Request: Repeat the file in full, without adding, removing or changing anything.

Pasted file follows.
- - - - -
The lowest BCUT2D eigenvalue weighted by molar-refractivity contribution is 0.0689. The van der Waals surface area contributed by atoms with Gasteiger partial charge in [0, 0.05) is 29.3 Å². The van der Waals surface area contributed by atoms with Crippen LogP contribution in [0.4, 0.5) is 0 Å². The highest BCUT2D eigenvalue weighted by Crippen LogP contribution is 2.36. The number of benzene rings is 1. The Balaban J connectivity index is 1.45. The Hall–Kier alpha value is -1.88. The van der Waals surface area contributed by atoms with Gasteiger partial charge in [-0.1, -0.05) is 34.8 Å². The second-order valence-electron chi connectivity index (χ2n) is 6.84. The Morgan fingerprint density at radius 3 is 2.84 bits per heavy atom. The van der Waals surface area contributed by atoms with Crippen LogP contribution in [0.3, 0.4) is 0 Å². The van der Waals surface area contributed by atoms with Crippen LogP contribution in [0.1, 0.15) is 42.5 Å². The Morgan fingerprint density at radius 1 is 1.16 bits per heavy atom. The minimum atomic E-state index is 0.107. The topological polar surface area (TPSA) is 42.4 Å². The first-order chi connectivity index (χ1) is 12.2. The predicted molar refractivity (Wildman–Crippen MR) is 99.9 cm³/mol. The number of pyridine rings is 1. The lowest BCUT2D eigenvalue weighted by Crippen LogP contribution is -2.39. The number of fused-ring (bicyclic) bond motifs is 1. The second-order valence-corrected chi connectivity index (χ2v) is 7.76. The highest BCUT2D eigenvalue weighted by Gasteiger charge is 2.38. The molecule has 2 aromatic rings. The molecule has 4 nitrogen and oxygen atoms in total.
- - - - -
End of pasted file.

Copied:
The lowest BCUT2D eigenvalue weighted by molar-refractivity contribution is 0.0689. The van der Waals surface area contributed by atoms with Gasteiger partial charge in [0, 0.05) is 29.3 Å². The van der Waals surface area contributed by atoms with Crippen LogP contribution in [0.4, 0.5) is 0 Å². The highest BCUT2D eigenvalue weighted by Crippen LogP contribution is 2.36. The number of benzene rings is 1. The Balaban J connectivity index is 1.45. The Hall–Kier alpha value is -1.88. The van der Waals surface area contributed by atoms with Gasteiger partial charge in [-0.1, -0.05) is 34.8 Å². The second-order valence-electron chi connectivity index (χ2n) is 6.84. The Morgan fingerprint density at radius 3 is 2.84 bits per heavy atom. The van der Waals surface area contributed by atoms with Crippen LogP contribution in [0.3, 0.4) is 0 Å². The van der Waals surface area contributed by atoms with Crippen LogP contribution in [0.1, 0.15) is 42.5 Å². The Morgan fingerprint density at radius 1 is 1.16 bits per heavy atom. The minimum atomic E-state index is 0.107. The topological polar surface area (TPSA) is 42.4 Å². The first-order chi connectivity index (χ1) is 12.2. The predicted molar refractivity (Wildman–Crippen MR) is 99.9 cm³/mol. The number of pyridine rings is 1. The lowest BCUT2D eigenvalue weighted by Crippen LogP contribution is -2.39. The number of fused-ring (bicyclic) bond motifs is 1. The second-order valence-corrected chi connectivity index (χ2v) is 7.76. The highest BCUT2D eigenvalue weighted by Gasteiger charge is 2.38. The molecule has 2 aromatic rings. The molecule has 4 nitrogen and oxygen atoms in total.